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Should you pay your property tax before the GOP bill kicks in?
As 2017 comes to a close, and with it President Trump’s first year in office, John Yang sits down with Karine Jean-Pierre of MoveOn.org and Chris Buskirk of American Greatness to discuss the state of partisan politics and what’s in store for 2018.
Taxes were just one of the top political stories of 2017.
John Yang now takes a deeper look at President Trump's first year and what's in store for 2018 from two different perspectives.
Hari, we are joined Karine Jean-Pierre, who is a senior adviser to MoveOn.org a and contributing editor to the online women's magazine "Bustle." She also served in the Obama White House. And from Phoenix, Chris Buskirk is a radio host out there and editor of the conservative blog AmericanGreatness.org.
Chris, Karine, thanks for being with us.
Chris, I want to start with you.
You talk to folks out there on your radio show every day. As we end the year, what is the — sort of the state of the Trump base, of Trump supporters out there now?
Well, a lot happier than I think folks were maybe even two, three weeks ago.
I think the fact that the tax bill passed was a welcome balm at the end of the year. And there are two elements of that. One is that people generally supported the tax bill. They think it was good policy. And that's a big part of it.
The other part is just seeing a Republican Congress, for whom so many Trump voters had very, very high hopes at the beginning of this year, and seeing that Congress actually do something.
You know, I called it a do-nothing Congress for months and months and months, primarily because it was a do-nothing Congress. But they did something. And I think it was good policy from our perspective. And as we are wrapping up the year here, the Trump voters are looking and saying, you know what, the president did a lot of things he promised to, and now we are actually seeing Congress get on board too.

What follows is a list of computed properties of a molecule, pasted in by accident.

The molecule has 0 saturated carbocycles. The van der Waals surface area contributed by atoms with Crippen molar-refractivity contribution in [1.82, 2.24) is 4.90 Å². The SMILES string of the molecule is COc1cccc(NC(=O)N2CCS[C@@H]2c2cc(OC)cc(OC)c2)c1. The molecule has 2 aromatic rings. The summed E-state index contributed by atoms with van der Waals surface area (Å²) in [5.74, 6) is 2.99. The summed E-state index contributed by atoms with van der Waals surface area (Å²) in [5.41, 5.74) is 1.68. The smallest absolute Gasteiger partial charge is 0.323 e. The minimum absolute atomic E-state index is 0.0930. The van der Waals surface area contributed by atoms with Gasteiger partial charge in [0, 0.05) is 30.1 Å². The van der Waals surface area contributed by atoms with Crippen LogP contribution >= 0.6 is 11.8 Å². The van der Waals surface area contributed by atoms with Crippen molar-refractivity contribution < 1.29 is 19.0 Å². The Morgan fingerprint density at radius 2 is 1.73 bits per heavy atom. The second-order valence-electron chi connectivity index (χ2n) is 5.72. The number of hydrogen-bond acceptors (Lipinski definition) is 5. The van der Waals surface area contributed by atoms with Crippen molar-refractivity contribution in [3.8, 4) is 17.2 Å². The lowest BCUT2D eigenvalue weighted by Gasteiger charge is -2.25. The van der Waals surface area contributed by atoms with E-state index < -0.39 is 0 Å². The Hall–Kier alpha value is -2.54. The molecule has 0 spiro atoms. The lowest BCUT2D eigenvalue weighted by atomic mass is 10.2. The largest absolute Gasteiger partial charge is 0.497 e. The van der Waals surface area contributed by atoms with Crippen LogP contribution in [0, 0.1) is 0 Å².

Chris, I want to continue with you.
As you pointed out, there was a lot of unhappiness about Congress. People were still supporting the president and they were blaming Congress for inaction. Has this solved all that? And, also, has the gap between the president's supporters and, for a lack of a better term, the elected officials in Washington, the Speaker Ryans, the Leader McConnells, has that been healed over by this?
You know, I don't know if it healed over, but it's a good start.
I guess I would put it that way. There has been a sort of changing of the guard going on, on the American right among conservatives over the past year or two or even three, I guess, if we go back to 2015. And is everything brushed under the carpet? No.
But you know what? That is OK. What is important here, from my perspective, I think from a lot of people's perspective on the right, is that different factions within the Republican Party are figuring out, number one, that they need to work together, and, number two, how to do it.
And so, as we go into 2018, that is a reason for people on the right to have some optimism.
Karine, conversely, what is sort of the state of the loyal opposition at the end of the year?
Yes, conversely, indeed.
Look, I think that Republicans passed an unpopular bill, now that they have to go into 2018 trying to sell it. Not only that. They have a president that is historically unpopular. The Republican Congress is unpopular. So they are facing potentially a blue wave next year from the Democrats.
And I just don't understand how they even think this is a good thing, when you see the polling after polling that says people hate the GOP tax plan, and also the intensity. There is an intensity on the Democratic side that we have not seen in a long time. They are unified, they are energized.
Democrats won a Senate seat in a ruby-red state of Alabama. That is unheard of. People would say we had no business even going into that state and trying to fight and win that race. And so I think that Republicans have a tough fight against them — ahead of them in 2018. And I just don't see how they even stop that.